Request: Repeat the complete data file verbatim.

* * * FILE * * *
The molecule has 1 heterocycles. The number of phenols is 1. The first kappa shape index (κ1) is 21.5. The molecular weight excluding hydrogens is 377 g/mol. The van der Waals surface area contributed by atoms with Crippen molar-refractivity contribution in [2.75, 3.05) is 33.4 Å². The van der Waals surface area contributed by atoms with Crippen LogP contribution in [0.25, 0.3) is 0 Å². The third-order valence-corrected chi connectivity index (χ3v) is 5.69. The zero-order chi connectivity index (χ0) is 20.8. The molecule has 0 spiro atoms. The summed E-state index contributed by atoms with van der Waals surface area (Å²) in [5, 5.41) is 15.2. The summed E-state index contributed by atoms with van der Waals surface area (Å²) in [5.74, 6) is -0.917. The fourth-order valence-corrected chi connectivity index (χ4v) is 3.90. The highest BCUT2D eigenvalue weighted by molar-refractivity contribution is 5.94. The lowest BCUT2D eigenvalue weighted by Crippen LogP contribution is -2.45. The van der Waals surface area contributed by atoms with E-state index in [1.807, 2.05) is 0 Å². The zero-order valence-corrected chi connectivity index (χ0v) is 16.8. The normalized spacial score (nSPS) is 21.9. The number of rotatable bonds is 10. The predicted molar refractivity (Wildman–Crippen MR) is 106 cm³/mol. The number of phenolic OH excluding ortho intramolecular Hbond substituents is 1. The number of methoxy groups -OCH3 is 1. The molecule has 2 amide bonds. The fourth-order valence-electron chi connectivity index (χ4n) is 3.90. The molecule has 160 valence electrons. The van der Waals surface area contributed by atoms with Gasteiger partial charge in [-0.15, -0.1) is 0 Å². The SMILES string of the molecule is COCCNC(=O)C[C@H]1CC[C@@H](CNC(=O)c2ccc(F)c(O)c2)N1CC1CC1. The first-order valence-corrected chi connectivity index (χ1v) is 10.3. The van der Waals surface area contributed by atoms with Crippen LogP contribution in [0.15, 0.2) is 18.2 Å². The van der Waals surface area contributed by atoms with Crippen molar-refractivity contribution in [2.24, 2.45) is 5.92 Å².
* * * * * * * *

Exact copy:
The molecule has 1 heterocycles. The number of phenols is 1. The first kappa shape index (κ1) is 21.5. The molecular weight excluding hydrogens is 377 g/mol. The van der Waals surface area contributed by atoms with Crippen molar-refractivity contribution in [2.75, 3.05) is 33.4 Å². The van der Waals surface area contributed by atoms with Crippen LogP contribution in [0.25, 0.3) is 0 Å². The third-order valence-corrected chi connectivity index (χ3v) is 5.69. The zero-order chi connectivity index (χ0) is 20.8. The molecule has 0 spiro atoms. The summed E-state index contributed by atoms with van der Waals surface area (Å²) in [5, 5.41) is 15.2. The summed E-state index contributed by atoms with van der Waals surface area (Å²) in [5.74, 6) is -0.917. The fourth-order valence-corrected chi connectivity index (χ4v) is 3.90. The highest BCUT2D eigenvalue weighted by molar-refractivity contribution is 5.94. The lowest BCUT2D eigenvalue weighted by Crippen LogP contribution is -2.45. The van der Waals surface area contributed by atoms with E-state index in [1.807, 2.05) is 0 Å². The zero-order valence-corrected chi connectivity index (χ0v) is 16.8. The normalized spacial score (nSPS) is 21.9. The number of rotatable bonds is 10. The predicted molar refractivity (Wildman–Crippen MR) is 106 cm³/mol. The number of phenolic OH excluding ortho intramolecular Hbond substituents is 1. The number of methoxy groups -OCH3 is 1. The molecule has 2 amide bonds. The fourth-order valence-electron chi connectivity index (χ4n) is 3.90. The molecule has 160 valence electrons. The van der Waals surface area contributed by atoms with Gasteiger partial charge in [-0.15, -0.1) is 0 Å². The SMILES string of the molecule is COCCNC(=O)C[C@H]1CC[C@@H](CNC(=O)c2ccc(F)c(O)c2)N1CC1CC1. The first-order valence-corrected chi connectivity index (χ1v) is 10.3. The van der Waals surface area contributed by atoms with Crippen LogP contribution in [0.15, 0.2) is 18.2 Å². The van der Waals surface area contributed by atoms with Crippen molar-refractivity contribution in [2.24, 2.45) is 5.92 Å².